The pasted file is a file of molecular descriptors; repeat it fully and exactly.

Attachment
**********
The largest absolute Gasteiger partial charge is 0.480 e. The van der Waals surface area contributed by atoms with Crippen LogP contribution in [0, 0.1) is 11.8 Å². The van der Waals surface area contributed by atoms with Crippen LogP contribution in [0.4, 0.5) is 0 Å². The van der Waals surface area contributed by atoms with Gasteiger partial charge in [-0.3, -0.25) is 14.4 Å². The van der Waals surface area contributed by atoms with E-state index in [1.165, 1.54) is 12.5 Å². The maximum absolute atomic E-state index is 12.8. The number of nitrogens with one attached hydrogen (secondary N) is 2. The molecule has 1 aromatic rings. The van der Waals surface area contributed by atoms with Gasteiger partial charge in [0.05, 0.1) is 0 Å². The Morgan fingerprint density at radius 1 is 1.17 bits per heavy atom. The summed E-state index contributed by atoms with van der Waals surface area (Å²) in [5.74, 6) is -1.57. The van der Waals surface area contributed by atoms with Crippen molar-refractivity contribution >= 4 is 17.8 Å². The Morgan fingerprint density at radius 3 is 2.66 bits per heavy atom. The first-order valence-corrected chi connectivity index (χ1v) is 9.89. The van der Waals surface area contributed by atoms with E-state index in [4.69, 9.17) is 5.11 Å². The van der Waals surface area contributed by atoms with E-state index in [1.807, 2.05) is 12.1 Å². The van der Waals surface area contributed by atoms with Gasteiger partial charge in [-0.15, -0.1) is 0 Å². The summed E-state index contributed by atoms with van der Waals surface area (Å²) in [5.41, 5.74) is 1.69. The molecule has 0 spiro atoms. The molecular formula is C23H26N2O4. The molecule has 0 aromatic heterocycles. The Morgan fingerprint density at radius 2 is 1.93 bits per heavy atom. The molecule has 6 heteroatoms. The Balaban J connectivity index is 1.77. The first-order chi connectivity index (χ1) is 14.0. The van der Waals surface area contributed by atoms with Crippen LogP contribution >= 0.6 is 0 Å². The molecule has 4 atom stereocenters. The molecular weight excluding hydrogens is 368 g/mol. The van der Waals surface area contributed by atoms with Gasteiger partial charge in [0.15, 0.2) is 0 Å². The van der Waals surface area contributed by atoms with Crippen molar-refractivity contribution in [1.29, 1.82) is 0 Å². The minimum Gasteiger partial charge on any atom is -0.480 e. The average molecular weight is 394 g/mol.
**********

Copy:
The largest absolute Gasteiger partial charge is 0.480 e. The van der Waals surface area contributed by atoms with Crippen LogP contribution in [0, 0.1) is 11.8 Å². The van der Waals surface area contributed by atoms with Crippen LogP contribution in [0.4, 0.5) is 0 Å². The van der Waals surface area contributed by atoms with Gasteiger partial charge in [-0.3, -0.25) is 14.4 Å². The van der Waals surface area contributed by atoms with E-state index in [1.165, 1.54) is 12.5 Å². The maximum absolute atomic E-state index is 12.8. The number of nitrogens with one attached hydrogen (secondary N) is 2. The molecule has 1 aromatic rings. The van der Waals surface area contributed by atoms with Gasteiger partial charge in [0.05, 0.1) is 0 Å². The Morgan fingerprint density at radius 1 is 1.17 bits per heavy atom. The summed E-state index contributed by atoms with van der Waals surface area (Å²) in [5.74, 6) is -1.57. The van der Waals surface area contributed by atoms with Crippen molar-refractivity contribution >= 4 is 17.8 Å². The Morgan fingerprint density at radius 3 is 2.66 bits per heavy atom. The first-order valence-corrected chi connectivity index (χ1v) is 9.89. The van der Waals surface area contributed by atoms with E-state index in [4.69, 9.17) is 5.11 Å². The van der Waals surface area contributed by atoms with E-state index in [1.807, 2.05) is 12.1 Å². The van der Waals surface area contributed by atoms with Gasteiger partial charge in [-0.15, -0.1) is 0 Å². The summed E-state index contributed by atoms with van der Waals surface area (Å²) in [5.41, 5.74) is 1.69. The molecule has 0 spiro atoms. The molecular formula is C23H26N2O4. The molecule has 0 aromatic heterocycles. The Morgan fingerprint density at radius 2 is 1.93 bits per heavy atom. The molecule has 6 heteroatoms. The Balaban J connectivity index is 1.77. The first-order chi connectivity index (χ1) is 14.0. The van der Waals surface area contributed by atoms with Crippen LogP contribution >= 0.6 is 0 Å². The molecule has 4 atom stereocenters. The molecular weight excluding hydrogens is 368 g/mol. The van der Waals surface area contributed by atoms with Gasteiger partial charge in [0.15, 0.2) is 0 Å². The van der Waals surface area contributed by atoms with Crippen molar-refractivity contribution in [1.29, 1.82) is 0 Å². The minimum Gasteiger partial charge on any atom is -0.480 e. The average molecular weight is 394 g/mol.